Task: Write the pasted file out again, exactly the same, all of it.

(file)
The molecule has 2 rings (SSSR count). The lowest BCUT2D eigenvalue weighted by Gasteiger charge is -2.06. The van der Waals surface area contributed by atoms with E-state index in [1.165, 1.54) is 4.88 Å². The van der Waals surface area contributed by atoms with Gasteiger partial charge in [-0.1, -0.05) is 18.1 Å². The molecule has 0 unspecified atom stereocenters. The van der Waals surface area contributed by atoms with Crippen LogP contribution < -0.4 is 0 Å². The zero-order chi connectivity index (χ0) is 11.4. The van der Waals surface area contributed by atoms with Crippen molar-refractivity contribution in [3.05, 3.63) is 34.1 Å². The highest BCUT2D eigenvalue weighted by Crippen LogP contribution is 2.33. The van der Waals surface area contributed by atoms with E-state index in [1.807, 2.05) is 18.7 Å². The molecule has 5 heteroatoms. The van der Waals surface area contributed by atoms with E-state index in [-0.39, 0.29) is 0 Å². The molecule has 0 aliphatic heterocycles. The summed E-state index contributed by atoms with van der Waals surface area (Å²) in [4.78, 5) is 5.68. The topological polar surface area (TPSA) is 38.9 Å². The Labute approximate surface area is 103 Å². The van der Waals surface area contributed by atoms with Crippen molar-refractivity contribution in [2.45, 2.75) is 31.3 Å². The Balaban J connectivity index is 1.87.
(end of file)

The molecule has 2 rings (SSSR count). The lowest BCUT2D eigenvalue weighted by Gasteiger charge is -2.06. The van der Waals surface area contributed by atoms with E-state index in [1.165, 1.54) is 4.88 Å². The van der Waals surface area contributed by atoms with Gasteiger partial charge in [-0.1, -0.05) is 18.1 Å². The molecule has 0 unspecified atom stereocenters. The van der Waals surface area contributed by atoms with Crippen LogP contribution < -0.4 is 0 Å². The zero-order chi connectivity index (χ0) is 11.4. The van der Waals surface area contributed by atoms with Crippen molar-refractivity contribution in [3.05, 3.63) is 34.1 Å². The highest BCUT2D eigenvalue weighted by Crippen LogP contribution is 2.33. The van der Waals surface area contributed by atoms with E-state index in [1.807, 2.05) is 18.7 Å². The molecule has 5 heteroatoms. The van der Waals surface area contributed by atoms with E-state index in [-0.39, 0.29) is 0 Å². The molecule has 0 aliphatic heterocycles. The summed E-state index contributed by atoms with van der Waals surface area (Å²) in [4.78, 5) is 5.68. The topological polar surface area (TPSA) is 38.9 Å². The Labute approximate surface area is 103 Å². The van der Waals surface area contributed by atoms with Crippen molar-refractivity contribution in [2.45, 2.75) is 31.3 Å². The Balaban J connectivity index is 1.87.